The ICO has published two new sets of guidance on how organisations can comply with the requirements set out in the Privacy and Electronic Communications Regulations 2003 (SI 2003/2426) (as amended) (PECR) when carrying out direct marketing by email and live calls.
Guidance on direct marketing using electronic mail explains, the PECR rules for sending direct marketing by email, text and in-app messages and the relationship between the PECR and data protection regimes, as well as defining terminology such as the meaning of “direct marketing”, “solicited” and “unsolicited”.
The guidance covers the legal requirements under PECR, characterised as what an organisation must do. For example, businesses must give people the free choice to consent to email marketing messages and must keep the consent separate from other things such as terms and conditions to ensure such consent is freely given.
The guidance also includes commentary on what the ICO consider important to help organisations comply by setting out examples of what a company should do; for example, keeping a record of consent in order to demonstrate the consent was valid. Businesses are encouraged to follow the good practices set out in the guidance unless they have a good reason not to. For example, business should keep a record of the consent they received (who, when, how) in order to demonstrate that such consent is valid.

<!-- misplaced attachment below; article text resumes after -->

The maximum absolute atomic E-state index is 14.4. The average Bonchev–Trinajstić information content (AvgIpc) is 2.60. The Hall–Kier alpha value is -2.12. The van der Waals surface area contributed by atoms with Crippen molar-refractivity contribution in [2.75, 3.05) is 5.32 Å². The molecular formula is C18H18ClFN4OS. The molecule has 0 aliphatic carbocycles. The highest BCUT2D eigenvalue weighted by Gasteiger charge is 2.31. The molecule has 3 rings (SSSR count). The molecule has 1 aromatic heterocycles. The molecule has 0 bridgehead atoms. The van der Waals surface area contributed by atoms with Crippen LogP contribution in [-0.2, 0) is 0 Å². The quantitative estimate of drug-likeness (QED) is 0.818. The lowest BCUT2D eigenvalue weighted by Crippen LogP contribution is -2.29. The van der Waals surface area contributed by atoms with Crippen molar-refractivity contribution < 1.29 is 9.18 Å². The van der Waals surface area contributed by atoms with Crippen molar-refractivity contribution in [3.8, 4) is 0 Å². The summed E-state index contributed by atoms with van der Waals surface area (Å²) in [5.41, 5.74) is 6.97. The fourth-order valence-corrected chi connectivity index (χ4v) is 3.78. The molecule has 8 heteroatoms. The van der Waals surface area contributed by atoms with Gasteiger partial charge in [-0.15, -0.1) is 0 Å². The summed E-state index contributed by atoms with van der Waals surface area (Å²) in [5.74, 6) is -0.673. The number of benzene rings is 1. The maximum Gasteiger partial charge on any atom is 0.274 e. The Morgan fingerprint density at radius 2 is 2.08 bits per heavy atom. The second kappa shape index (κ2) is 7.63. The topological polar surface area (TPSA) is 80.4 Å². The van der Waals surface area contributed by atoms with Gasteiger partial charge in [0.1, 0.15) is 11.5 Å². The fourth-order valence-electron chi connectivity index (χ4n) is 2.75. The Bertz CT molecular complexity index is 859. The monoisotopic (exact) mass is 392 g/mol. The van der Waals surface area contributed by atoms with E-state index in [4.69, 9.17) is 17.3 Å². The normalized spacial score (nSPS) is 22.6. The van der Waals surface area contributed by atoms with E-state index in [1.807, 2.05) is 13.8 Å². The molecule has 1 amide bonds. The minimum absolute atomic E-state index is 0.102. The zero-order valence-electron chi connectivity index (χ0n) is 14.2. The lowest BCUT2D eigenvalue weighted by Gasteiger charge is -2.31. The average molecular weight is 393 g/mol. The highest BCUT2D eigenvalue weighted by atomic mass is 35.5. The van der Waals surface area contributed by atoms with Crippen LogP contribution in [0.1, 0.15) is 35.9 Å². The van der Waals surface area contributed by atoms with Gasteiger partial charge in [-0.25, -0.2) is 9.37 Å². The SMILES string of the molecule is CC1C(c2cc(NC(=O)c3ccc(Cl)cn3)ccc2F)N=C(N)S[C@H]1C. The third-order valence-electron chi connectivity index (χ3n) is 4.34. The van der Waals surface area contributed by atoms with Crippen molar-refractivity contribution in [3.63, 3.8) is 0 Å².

Finally, the guidance also includes examples of practices business could do, which refers to options businesses may wish to consider to help them comply. For example, business could offer an opt-out by telling people to send a ‘STOP’ message to a short code number.
Guidance on direct marketing using live calls follows the same format as the electronic mail marketing guidance and similarly provides practical guidance on the PECR rules for performing direct marketing via live calls, an overview of essential terminology, and organisations with all the information required to help avoid being in breach of PECR and exposed to the risk of enforcement action from the ICO.
Why this matters:
The ICO has previously stated that its objective is to help organisations comply with their legal obligations under PECR and data protection laws, and this update to the PECR guidance is a sign of the regulator’s commitment to such goal.
Organisations that fail to review and put the guidance into practice, and fail to comply with the PECR are warned by the regulator that they face the prospect of robust enforcement action, which could include the ICO issuing both an enforcement and a monetary penalty notice, depending on the circumstances of the non-compliance.